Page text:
Nathan Michael, Agfarm Account Manager SNSW

The Wagga Wagga region was extremely lucky last Thursday, where we scored 26mm from what started out to be a fairly minor rainfall event. Unfortunately, north and west didn’t do nearly as well and received < 5mm in most cases. The difference to the Wagga Wagga crops will be enormous and will buy us three to four weeks of (hopefully) plant growth. The other variable at this time of year is the warm weather. Obviously, warm is good but conversely, hot is damaging in terms of developing crops. West Wyalong and Condobolin have already had 30-degree days this week (or very close to) and it was only the lack of strong winds that prevented an all-out destruction of crops in those areas. Market wise, demand pressure seems to have temporarily reduced. This is largely a result of graziers slowing down their buying due to the prospect of green feed available and plenty of grain being offered for sale through the trade. At this point in time, with seven to eight weeks to go until new crop becomes available in volume, the likelihood is that prices will struggle to increase much from here if the situation continues.

Old crop wheat is available for purchase, although we are certainly seeing buyer resistance at previous price levels. ASW type wheat has been trading at around $415-430/MT exfarm in most cases and protein is still commanding a $10-20/MT premium over these levels. It would seem buyers are no longer able to extract large premiums selling into small consumers so have become a lot more targeted in terms of their buying interest. New crop prices have been artificially buoyed by growers requiring washouts on their 2018/19 contracts and in order to find replacement grain, the prices have had to remain in the vicinity of $460/MT Port Kembla. Condition wise, not a lot has changed other than the prospects of crops from Wagga Wagga south have improved considerably and remain reasonable, while the Western Riverina and Southern Central West continues to struggle.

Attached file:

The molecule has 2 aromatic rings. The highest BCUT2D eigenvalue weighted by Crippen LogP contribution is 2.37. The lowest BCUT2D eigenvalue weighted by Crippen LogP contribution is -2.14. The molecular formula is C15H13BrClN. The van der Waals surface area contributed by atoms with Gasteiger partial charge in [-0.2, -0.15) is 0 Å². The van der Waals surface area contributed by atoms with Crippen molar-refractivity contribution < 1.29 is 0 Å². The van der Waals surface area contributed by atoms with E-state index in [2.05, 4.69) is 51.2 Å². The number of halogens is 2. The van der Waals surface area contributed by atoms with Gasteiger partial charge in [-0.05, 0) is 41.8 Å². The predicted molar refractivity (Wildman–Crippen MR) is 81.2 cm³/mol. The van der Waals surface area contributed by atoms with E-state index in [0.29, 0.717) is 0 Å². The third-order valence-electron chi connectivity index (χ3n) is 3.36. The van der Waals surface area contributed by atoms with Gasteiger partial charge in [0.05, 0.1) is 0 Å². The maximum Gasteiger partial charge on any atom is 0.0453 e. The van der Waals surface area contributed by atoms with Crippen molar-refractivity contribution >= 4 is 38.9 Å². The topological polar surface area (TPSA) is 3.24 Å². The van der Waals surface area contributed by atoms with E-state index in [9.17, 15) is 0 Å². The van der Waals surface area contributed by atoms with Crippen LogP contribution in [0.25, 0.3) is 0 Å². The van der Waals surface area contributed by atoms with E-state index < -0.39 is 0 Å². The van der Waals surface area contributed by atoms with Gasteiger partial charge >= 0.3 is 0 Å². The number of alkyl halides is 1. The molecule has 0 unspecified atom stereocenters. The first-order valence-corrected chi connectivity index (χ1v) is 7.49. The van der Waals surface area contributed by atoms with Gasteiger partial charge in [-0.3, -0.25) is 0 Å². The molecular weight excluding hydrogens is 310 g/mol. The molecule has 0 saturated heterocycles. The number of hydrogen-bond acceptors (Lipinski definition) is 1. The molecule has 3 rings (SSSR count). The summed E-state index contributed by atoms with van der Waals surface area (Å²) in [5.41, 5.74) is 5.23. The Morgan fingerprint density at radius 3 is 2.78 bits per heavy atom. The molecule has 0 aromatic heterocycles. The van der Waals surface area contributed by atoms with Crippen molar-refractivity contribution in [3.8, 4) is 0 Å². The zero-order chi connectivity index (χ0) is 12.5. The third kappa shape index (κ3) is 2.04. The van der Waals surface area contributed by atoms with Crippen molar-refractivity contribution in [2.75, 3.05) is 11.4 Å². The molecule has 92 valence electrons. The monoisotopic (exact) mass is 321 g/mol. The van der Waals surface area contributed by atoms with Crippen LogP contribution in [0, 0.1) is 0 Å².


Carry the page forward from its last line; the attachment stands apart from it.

It seems the supply of barley has continued to reduce again week on week with demand still there mostly from graziers with many major consumers now using wheat as it has been relatively cheaper over the past two to three months. You may still get $440-450/MT exfarm in the northern areas of Port Kembla zone, but it won’t be for large parcels at present. New crop is near the same week on week sitting at around $410-412/MT Port Kembla track, which should it remain around these levels, will give good harvest cashflow.

With some of the best prices we have seen for some years on old crop canola, the few who have carried since harvest remain reluctant sellers with few tonnes coming to market. Demand is there from the chicken feed market and crushers to gain extra cover heading into harvest. New crop is keeping its $10-15/MT spread to old crop up around the $525-628/MT Port Kembla track mark. Again, these are some of the best prices we have seen in some years. Although prices are high, it seems there is a trend to hold back until the crop is off the ground, as the early harvest period in NSW should still see high prices, with pressure predicted to start when Victoria starts rolling.

Prices as at 13th September


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